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2002-03-26 11:25 a.m.

Tonight I am going to have dinner with Adam and his parents. His mom invited me over because her best friend is visiting from Oregon, and she has brought her 19–year–old daughter Amanda with. And I know how well you and Amanda get along, she said. I always enjoy hanging out with Amanda when I join Adam for his family vacations at Clear Lake each summer.


I snuck this snapshot of Amanda while she and I were dining at the most elegant restaurant in the entire Clear Lake region—the Foster's Freeze in Lucerne.


Last summer, we taught Amanda to pump gas for the first time. Being that Amanda is from the great state of Oregon ("The Opportunity State"), she had never pumped her own gas before. This is because Oregon's government realizes that its inhabitants have no skills, money, or intelligence, and therefore the only jobs available for their ilk are jobs pumping gas. So, you are not allowed to pump your own gas in Oregon. If you pump your own gas, it is the same as stealing morsels of food from a poor, hopeless, starving Oregonian.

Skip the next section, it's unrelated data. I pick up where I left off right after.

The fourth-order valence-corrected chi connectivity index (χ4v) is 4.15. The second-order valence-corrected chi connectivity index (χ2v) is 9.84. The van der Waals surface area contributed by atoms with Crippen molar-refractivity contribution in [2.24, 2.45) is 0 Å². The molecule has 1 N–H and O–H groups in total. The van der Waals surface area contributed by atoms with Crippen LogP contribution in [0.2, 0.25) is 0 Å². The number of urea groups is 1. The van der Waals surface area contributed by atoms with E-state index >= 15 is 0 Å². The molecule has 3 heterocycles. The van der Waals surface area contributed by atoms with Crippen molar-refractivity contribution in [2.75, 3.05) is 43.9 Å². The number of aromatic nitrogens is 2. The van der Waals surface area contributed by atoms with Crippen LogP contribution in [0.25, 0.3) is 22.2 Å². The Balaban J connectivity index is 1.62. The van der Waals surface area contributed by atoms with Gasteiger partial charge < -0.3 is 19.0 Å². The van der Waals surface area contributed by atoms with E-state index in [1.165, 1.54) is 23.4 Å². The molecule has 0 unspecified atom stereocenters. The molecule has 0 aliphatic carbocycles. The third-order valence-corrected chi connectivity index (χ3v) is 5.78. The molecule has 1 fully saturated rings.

I really enjoy my time at Clear Lake. Not only is it beyond fun, but there is tons of stuff to photograph. Here I stand in the lovely town of Clear Lake Oaks attempting to understand the enigmatic body language of Hot Dog Man.

The dinner invitation reminded me a lot of being a little kid—the time of when parents always invited kids over if they played nicely together, and they would invite over the parents of the kids who their kid got along with. Life seemed so simple, and the algorithm for choosing who would be at the birthday party was clear: Do the kids get along well enough that they do not engage in behaviors which actually cause one another to physically stop living? And the parents needed only be barely alive to get on the guest list. It appeared from my observations during these young years that even being on life support and unable to recognize the presence of the outside world would not be enough to get any parent of a friendly child uninvited to parental social gatherings.

But, I am happy to hear that others feel I play nicely with others—I feel so lucky to be invited to the birthday parties and sleepovers.


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